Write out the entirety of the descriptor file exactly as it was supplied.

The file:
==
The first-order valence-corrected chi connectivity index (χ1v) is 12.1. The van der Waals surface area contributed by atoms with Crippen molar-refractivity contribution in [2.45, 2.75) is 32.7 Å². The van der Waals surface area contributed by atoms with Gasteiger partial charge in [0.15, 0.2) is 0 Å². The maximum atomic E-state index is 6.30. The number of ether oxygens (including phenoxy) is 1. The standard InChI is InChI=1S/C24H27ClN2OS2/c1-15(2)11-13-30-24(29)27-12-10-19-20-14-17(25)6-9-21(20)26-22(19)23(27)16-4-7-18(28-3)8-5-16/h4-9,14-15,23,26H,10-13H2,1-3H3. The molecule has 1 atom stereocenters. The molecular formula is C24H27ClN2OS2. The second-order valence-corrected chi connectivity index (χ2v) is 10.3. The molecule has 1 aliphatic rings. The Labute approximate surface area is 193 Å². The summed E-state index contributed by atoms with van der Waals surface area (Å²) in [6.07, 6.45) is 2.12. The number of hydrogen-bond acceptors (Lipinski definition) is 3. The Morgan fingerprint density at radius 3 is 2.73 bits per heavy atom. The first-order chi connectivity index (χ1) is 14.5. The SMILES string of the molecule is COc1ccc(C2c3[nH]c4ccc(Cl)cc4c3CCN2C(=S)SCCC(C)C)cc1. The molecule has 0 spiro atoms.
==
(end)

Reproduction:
The first-order valence-corrected chi connectivity index (χ1v) is 12.1. The van der Waals surface area contributed by atoms with Crippen molar-refractivity contribution in [2.45, 2.75) is 32.7 Å². The van der Waals surface area contributed by atoms with Gasteiger partial charge in [0.15, 0.2) is 0 Å². The maximum atomic E-state index is 6.30. The number of ether oxygens (including phenoxy) is 1. The standard InChI is InChI=1S/C24H27ClN2OS2/c1-15(2)11-13-30-24(29)27-12-10-19-20-14-17(25)6-9-21(20)26-22(19)23(27)16-4-7-18(28-3)8-5-16/h4-9,14-15,23,26H,10-13H2,1-3H3. The molecule has 1 atom stereocenters. The molecular formula is C24H27ClN2OS2. The second-order valence-corrected chi connectivity index (χ2v) is 10.3. The molecule has 1 aliphatic rings. The Labute approximate surface area is 193 Å². The summed E-state index contributed by atoms with van der Waals surface area (Å²) in [6.07, 6.45) is 2.12. The number of hydrogen-bond acceptors (Lipinski definition) is 3. The Morgan fingerprint density at radius 3 is 2.73 bits per heavy atom. The first-order chi connectivity index (χ1) is 14.5. The SMILES string of the molecule is COc1ccc(C2c3[nH]c4ccc(Cl)cc4c3CCN2C(=S)SCCC(C)C)cc1. The molecule has 0 spiro atoms.